How football helps tackle unhealthy lifestyles

Project increases physical activity and healthy eating among primary school children.

Match Fit

£500,000 from 2009 to last month from the Premier League Community Fund. Newcastle Council is now providing around £35,000 per year

Around one third of children in England are overweight or obese by the end of primary school, according to the latest figures from the Health and Social Care Information Centre. In the North East, 36 per cent of year 6 pupils are overweight or obese, England’s second-highest rate after London.

Six years ago, health professionals got together with the Newcastle United Foundation, the football club’s community arm, to discuss ways of tackling obesity among primary pupils. The result was the Match Fit programme.

Match Fit is a six-week programme for seven- to 11-year-olds in primary school. Each weekly session consists of an hour of classroom activities and an hour of football or other physical activity, led by coaches from the Newcastle United Foundation.

Children’s knowledge and physical skills are tested in the first week, which includes a timed one-mile run and the “flamingo test”, involving standing on one leg for one minute. This assessment is repeated in week six to see how they have progressed.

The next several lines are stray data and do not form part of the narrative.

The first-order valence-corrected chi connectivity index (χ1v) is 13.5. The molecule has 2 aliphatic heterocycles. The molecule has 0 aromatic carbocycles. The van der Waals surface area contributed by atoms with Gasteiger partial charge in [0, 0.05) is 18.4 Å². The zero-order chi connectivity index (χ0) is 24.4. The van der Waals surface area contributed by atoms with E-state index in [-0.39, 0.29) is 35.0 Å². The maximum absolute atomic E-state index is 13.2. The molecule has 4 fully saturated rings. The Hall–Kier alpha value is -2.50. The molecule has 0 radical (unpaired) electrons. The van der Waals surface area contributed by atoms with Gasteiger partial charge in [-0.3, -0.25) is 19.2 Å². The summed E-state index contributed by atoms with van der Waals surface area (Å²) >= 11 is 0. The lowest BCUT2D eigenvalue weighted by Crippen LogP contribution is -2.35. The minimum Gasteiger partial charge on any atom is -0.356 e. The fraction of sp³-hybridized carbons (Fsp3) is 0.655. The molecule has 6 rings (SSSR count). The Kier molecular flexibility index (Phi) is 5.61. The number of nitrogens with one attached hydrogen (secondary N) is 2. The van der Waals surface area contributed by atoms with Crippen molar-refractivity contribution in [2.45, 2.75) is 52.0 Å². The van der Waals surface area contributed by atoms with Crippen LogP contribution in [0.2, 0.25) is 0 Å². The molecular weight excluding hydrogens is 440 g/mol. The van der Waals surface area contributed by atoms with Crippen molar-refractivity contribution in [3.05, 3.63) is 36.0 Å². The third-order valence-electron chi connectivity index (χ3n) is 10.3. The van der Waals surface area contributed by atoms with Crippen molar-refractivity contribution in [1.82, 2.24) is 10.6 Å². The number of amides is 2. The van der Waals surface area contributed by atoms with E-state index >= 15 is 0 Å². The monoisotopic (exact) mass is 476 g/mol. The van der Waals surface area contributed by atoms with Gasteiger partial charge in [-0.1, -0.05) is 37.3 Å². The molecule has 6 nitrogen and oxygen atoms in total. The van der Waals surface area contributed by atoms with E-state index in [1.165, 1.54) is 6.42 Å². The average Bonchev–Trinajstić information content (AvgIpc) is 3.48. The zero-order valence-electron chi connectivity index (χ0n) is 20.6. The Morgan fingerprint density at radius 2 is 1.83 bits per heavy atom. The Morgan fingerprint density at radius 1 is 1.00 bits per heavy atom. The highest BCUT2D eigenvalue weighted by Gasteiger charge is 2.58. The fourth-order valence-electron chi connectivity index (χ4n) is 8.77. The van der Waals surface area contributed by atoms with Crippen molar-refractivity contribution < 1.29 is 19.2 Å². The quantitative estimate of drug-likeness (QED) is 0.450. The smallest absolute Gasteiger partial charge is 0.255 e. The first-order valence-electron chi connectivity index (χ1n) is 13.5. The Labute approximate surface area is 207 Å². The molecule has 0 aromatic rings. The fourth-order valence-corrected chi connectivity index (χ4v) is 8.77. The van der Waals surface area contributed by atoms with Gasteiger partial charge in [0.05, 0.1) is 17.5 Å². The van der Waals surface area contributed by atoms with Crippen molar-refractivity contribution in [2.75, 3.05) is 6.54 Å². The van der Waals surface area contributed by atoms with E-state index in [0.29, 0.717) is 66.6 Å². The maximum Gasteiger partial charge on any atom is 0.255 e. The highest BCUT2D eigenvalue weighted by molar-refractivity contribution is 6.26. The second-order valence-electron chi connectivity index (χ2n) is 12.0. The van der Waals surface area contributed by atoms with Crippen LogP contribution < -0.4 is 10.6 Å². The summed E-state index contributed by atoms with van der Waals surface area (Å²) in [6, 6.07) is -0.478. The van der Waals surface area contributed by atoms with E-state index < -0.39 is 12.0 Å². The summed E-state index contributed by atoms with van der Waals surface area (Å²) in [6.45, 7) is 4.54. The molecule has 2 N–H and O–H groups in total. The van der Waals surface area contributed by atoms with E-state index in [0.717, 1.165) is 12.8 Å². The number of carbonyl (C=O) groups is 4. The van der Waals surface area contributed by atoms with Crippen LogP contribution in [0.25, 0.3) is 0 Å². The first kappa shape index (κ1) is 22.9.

The course includes learning about what makes up a healthy diet, the calories provided by different types of food and how long it takes to burn them off, and the effect of exercise on the body.

Newcastle United footballers sometimes accompany the coaches to answer children’s questions about their diet and fitness and join in the activities. “The power the footballers have is astounding,” says Dr Melissa Fothergill, senior lecturer in sports and exercise psychology at the University of Northumbria. “The children are spellbound and it’s clear they’re fully absorbing everything.”

Sixty-five Match Fit programmes have been run across Newcastle, North Tyneside and Northumberland schools in the past academic year and more than 10,000 children have been involved since it started.

The Newcastle United Foundation’s own research indicates an increase in nutritional knowledge among nearly four fifths of participants and improvements in fitness for nearly three quarters of them.

Match Fit is now being evaluated by the University of Northumbria’s Healthy Living Research Unit. Findings based on a sample of participants at one Newcastle school suggest children are fitter by the end of the programme, performing better in the “flamingo test” and running faster.

Twenty-four randomly-selected year 4 pupils, who discussed the impact of the programme four months later, all reported eating sweets just once a week, eating fruit at other times, and replacing sweetened drinks with water.

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